Media design: What it is and how it differs from design

Media design

UI-design, UX-design, web-design, graphic design – sounds, it seems, understandable. Well, for those who are at least a little bit familiar with it: untrained person to understand what the difference is more complicated: for example, why can’t a web designer draw a sign for a coffee shop, and a graphic designer can’t make an adequate prototype or lendosik?

And everything would be fine, but on the expanse of the media has appeared and media design. Who this is, how it differs from others, and whether it is really necessary for Internet projects – we decided to find out.

Where does media design come from?

People no longer perceive the Internet as a collection of links in a search engine results for a given query. For them it is a new digital world, where there are digital magazines, stores, workspaces, hobby clubs and so on. And if corporate websites, online stores, and landing pages often look quite traditional, then digital media have started to have quite unusual projects, which are difficult to classify as belonging to any usual category.

These are the “lingering longreads” that keep people interested in reading for a long time. And someone has to compose them. Some people call such specialists media designers, while others are in no hurry to put labels on them. In any case, such a designer understands: people are not interested in reading a simple canvas of text with rare pictures.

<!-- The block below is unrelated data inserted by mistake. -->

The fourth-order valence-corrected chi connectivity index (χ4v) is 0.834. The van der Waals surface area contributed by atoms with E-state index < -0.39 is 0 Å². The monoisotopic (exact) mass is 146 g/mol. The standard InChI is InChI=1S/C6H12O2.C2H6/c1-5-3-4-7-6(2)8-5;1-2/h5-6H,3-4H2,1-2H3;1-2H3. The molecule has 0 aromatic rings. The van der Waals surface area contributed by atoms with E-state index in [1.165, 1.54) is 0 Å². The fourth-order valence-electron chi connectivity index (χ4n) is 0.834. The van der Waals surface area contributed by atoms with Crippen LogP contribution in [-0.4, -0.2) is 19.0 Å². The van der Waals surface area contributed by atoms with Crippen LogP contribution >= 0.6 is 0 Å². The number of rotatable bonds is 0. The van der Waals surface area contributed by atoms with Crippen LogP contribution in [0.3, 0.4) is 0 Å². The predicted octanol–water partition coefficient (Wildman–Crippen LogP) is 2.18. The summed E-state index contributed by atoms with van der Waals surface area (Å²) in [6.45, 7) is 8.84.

This design is closely linked to the story, it complements the journalistic format. This work with data, visualization and attention management.

Media story design is often free of controversy. Graphic or web design professionals usually have the most controversy when working with a client. Hence those “play with colors” memes and endless edits.

And while graphic designers work on customer brand perception, web designers create creative working tools for doing business online, media designers are responsible for presenting a story in a measured and consistent manner for the reader’s benefit.

What counts as media design

In magazines and media, you often see big investigations, explanations of some phenomena, or big collaborations with brands. Some of these are hastily assembled long-form pieces that are hard to classify as media design. Some of them are thoroughly developed visual stories that have a lot of interactive elements, movement, animation, and non-standard layout on the page, in addition to good text. And it all looks very cool.

For example, New York Times correspondents climbed to the top of Mount El Capitan and carefully documented their approach. Then they went back to the newsroom, handed the story over to the design department, and readers got a compelling story they could almost participate in in person. The story provides the effect of presence: it’s as if you’re climbing the mountain with the participants in the events.